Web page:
Inventory is the most critical asset for a business; it is also vulnerable to theft, wastage, spoilage, and expiry.
A stock audit is conducted to ascertain the ownership, accuracy, rights and realizable value of the inventory of a business.
To maintain compliance with MIS reporting and to ensure an efficient book-keeping system, it is essential that your inventory is accounted for properly.
Inventory is not a static asset; it keeps moving.
Stock comes in, and moves out when customers place orders.
For this reason, the process of physical stock verification must be planned well, with the proper resources and expertise.
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In fact, this is among the most critical audits a business must conduct in order to establish the assets it owns.
Assets indicate the financial health of a company, along with their market position.
They can be used by an organization if a business fails, or if for any reason, they decide to dissolve the company; the company can sell these assets to pay off debts and clear all outstanding accounts payables.
Stock audit or physical stock verification means you need to count, calculate, weigh, and measure every item you have in stock.
This is about a stock audit or stock verification in a nutshell.
Let us now understand the objectives of physically verifying stock and other assets, its advantages, and methodologies in some detail.
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As physically verifying stock necessitates an objective evaluation of the contents of the ledger and all internal systems and processes that aid in asset management, the process of physical stock verification involves the following steps:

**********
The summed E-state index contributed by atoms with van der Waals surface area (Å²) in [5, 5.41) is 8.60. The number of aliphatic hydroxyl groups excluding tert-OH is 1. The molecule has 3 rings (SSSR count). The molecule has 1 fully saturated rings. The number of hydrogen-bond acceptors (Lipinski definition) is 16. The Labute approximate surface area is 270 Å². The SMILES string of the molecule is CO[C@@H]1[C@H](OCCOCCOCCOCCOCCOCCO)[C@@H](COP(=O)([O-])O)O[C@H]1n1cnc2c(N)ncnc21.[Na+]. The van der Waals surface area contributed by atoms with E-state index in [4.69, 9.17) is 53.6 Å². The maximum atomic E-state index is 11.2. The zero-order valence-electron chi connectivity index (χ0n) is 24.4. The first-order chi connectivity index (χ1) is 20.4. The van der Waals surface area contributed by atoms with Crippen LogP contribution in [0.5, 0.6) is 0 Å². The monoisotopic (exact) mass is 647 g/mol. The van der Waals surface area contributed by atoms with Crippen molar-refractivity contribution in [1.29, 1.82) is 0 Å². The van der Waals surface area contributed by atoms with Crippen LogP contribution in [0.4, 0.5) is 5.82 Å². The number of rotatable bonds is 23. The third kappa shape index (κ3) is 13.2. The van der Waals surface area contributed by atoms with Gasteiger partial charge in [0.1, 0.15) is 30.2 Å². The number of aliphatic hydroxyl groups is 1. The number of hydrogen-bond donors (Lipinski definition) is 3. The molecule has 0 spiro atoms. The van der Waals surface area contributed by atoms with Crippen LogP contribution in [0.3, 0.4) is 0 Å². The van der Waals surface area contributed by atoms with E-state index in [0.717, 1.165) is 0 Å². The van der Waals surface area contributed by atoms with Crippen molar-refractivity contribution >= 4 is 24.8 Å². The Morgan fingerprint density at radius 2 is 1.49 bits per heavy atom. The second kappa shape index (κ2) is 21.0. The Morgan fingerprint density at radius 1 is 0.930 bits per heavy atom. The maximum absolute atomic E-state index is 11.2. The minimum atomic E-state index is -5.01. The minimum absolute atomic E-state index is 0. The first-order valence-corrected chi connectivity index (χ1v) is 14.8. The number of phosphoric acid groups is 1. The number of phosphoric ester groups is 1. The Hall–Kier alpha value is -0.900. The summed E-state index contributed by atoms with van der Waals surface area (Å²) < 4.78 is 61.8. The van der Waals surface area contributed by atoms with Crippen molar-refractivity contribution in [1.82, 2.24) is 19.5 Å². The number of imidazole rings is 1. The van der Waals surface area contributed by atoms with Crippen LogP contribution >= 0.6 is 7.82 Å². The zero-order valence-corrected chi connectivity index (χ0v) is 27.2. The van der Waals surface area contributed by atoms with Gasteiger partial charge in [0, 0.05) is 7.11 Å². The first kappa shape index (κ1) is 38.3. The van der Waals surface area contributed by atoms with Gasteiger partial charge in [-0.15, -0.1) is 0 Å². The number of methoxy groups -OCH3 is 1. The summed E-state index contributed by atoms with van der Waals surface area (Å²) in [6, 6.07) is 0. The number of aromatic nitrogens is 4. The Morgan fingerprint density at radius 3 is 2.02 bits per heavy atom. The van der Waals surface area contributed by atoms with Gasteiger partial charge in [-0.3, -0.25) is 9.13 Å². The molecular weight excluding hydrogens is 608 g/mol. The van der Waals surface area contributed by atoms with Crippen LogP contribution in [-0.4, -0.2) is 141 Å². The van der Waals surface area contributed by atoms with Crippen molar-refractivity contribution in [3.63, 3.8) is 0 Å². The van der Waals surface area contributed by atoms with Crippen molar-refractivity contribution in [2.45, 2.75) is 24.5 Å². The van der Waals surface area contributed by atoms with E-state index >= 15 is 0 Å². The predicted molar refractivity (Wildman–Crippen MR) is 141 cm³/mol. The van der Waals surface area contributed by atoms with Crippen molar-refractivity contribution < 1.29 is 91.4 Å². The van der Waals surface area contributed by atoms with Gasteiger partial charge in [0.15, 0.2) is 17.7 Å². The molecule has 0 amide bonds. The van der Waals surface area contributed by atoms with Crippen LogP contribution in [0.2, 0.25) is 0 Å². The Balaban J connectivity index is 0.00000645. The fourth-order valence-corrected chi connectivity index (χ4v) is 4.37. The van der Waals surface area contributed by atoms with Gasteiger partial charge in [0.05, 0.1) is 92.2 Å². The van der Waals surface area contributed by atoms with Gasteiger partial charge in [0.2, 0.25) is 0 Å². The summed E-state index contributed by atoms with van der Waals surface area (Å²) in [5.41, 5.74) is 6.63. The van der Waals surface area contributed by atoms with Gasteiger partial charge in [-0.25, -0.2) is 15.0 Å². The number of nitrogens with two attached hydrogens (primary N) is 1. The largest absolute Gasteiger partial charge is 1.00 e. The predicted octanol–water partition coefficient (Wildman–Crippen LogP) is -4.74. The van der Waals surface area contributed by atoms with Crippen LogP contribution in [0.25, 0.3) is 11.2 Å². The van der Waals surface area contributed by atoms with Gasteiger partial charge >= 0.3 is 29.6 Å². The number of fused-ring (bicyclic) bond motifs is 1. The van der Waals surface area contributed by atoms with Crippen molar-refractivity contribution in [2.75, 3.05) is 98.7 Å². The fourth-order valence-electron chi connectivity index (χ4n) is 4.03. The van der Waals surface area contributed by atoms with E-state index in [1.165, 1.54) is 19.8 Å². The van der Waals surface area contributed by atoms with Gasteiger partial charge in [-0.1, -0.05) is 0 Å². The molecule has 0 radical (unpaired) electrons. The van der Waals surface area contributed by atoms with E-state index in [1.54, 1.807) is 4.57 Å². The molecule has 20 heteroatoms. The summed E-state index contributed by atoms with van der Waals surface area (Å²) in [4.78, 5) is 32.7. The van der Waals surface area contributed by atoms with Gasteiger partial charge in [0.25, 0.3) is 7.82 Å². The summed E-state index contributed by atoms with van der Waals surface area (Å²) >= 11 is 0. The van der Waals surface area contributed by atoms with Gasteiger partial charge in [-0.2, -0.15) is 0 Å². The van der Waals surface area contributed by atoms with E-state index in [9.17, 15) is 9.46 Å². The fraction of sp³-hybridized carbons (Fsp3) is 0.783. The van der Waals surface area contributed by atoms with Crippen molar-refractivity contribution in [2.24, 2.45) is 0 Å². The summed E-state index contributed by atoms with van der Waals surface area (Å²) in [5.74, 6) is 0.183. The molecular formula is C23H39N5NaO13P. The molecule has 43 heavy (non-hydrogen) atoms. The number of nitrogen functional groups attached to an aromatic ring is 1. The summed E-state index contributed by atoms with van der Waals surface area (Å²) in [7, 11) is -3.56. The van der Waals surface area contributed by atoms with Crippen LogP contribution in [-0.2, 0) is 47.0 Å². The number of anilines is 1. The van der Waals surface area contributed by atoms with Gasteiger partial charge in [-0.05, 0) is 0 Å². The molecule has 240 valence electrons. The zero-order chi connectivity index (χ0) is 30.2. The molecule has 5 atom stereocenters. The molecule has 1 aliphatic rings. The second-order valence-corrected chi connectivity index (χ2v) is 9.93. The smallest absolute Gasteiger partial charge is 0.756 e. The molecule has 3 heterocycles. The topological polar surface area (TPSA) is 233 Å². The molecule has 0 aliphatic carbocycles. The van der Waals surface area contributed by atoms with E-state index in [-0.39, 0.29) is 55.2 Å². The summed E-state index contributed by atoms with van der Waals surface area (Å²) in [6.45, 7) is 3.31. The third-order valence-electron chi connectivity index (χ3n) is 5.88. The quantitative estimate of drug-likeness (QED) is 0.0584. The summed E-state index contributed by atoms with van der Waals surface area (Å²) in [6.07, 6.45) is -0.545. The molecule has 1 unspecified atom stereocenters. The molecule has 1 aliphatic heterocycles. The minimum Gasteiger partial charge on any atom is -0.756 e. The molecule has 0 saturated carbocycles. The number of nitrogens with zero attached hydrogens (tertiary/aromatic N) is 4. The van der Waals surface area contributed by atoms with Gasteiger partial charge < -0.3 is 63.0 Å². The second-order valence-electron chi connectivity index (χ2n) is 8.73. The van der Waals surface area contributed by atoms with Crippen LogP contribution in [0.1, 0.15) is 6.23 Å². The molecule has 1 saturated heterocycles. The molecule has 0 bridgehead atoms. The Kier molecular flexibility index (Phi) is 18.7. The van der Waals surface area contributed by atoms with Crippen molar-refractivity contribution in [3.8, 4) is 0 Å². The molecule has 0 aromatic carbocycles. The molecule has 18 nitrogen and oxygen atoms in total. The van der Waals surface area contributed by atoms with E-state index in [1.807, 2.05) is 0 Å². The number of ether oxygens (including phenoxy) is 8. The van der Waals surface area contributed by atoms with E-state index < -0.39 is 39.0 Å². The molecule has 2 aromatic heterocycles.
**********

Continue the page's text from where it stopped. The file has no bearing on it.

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Let us look at the most important steps in some detail:
During the course of the physical verification, every record can be collected and noted on the basis of the basic commercial instruments available with the company with regard to the good.
This includes bin cards, investigation reports, goods received notes, material issued notes, and so on.
These facts shape the circumstances of individual cases.
It could so happen that those conducting the physical verification may find cases where organizations only have basic sales and purchase records, and don’t have any in-depth records of stocks.
In such cases, the verifying personnel may need to extend the scope of applying the audit procedures.
The whole process of stock verification is based upon the method of physical verification the organization follows – periodic or perpetual.
Whether an auditor has to be physically present for the process is up to their discretion.
If they are convinced of the efficiency and transparency of the internal controls and procedures of the business, they may not be actually present; they will, however, ensure that their instructions are followed by those conducting the stock verification.